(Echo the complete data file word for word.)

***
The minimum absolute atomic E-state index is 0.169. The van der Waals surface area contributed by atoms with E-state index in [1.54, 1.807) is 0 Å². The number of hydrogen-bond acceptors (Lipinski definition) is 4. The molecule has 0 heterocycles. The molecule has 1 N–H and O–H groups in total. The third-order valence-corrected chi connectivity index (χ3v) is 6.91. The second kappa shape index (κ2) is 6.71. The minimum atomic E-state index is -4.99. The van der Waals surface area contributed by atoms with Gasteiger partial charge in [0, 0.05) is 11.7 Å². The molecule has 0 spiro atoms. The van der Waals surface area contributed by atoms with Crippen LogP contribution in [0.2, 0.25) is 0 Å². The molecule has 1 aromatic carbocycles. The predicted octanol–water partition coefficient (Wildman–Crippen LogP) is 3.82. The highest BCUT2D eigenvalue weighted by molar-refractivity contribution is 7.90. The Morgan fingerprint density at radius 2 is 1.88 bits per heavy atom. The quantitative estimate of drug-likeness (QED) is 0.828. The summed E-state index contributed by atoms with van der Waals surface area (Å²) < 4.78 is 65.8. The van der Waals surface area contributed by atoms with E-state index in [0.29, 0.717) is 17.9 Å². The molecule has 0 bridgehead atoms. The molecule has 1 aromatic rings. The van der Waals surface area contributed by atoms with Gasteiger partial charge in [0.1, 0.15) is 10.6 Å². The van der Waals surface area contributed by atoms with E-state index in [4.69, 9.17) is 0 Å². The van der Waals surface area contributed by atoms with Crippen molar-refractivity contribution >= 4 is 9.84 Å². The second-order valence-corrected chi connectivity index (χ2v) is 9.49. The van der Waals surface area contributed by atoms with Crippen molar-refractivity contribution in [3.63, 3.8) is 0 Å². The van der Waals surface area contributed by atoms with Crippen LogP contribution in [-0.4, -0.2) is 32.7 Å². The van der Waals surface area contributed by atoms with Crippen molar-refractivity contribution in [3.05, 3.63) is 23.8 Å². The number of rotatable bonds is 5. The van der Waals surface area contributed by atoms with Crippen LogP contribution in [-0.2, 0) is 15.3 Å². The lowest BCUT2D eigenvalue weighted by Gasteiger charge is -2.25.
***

The minimum absolute atomic E-state index is 0.169. The van der Waals surface area contributed by atoms with E-state index in [1.54, 1.807) is 0 Å². The number of hydrogen-bond acceptors (Lipinski definition) is 4. The molecule has 0 heterocycles. The molecule has 1 N–H and O–H groups in total. The third-order valence-corrected chi connectivity index (χ3v) is 6.91. The second kappa shape index (κ2) is 6.71. The minimum atomic E-state index is -4.99. The van der Waals surface area contributed by atoms with Gasteiger partial charge in [0, 0.05) is 11.7 Å². The molecule has 0 spiro atoms. The van der Waals surface area contributed by atoms with Crippen LogP contribution in [0.2, 0.25) is 0 Å². The molecule has 1 aromatic carbocycles. The predicted octanol–water partition coefficient (Wildman–Crippen LogP) is 3.82. The highest BCUT2D eigenvalue weighted by molar-refractivity contribution is 7.90. The Morgan fingerprint density at radius 2 is 1.88 bits per heavy atom. The quantitative estimate of drug-likeness (QED) is 0.828. The summed E-state index contributed by atoms with van der Waals surface area (Å²) < 4.78 is 65.8. The van der Waals surface area contributed by atoms with E-state index in [0.29, 0.717) is 17.9 Å². The molecule has 0 bridgehead atoms. The molecule has 1 aromatic rings. The van der Waals surface area contributed by atoms with Gasteiger partial charge in [0.1, 0.15) is 10.6 Å². The van der Waals surface area contributed by atoms with E-state index in [4.69, 9.17) is 0 Å². The van der Waals surface area contributed by atoms with Crippen molar-refractivity contribution >= 4 is 9.84 Å². The second-order valence-corrected chi connectivity index (χ2v) is 9.49. The van der Waals surface area contributed by atoms with Crippen molar-refractivity contribution in [3.63, 3.8) is 0 Å². The van der Waals surface area contributed by atoms with Crippen LogP contribution in [-0.4, -0.2) is 32.7 Å². The van der Waals surface area contributed by atoms with Crippen molar-refractivity contribution in [3.05, 3.63) is 23.8 Å². The number of rotatable bonds is 5. The van der Waals surface area contributed by atoms with Crippen LogP contribution in [-0.2, 0) is 15.3 Å². The lowest BCUT2D eigenvalue weighted by Gasteiger charge is -2.25.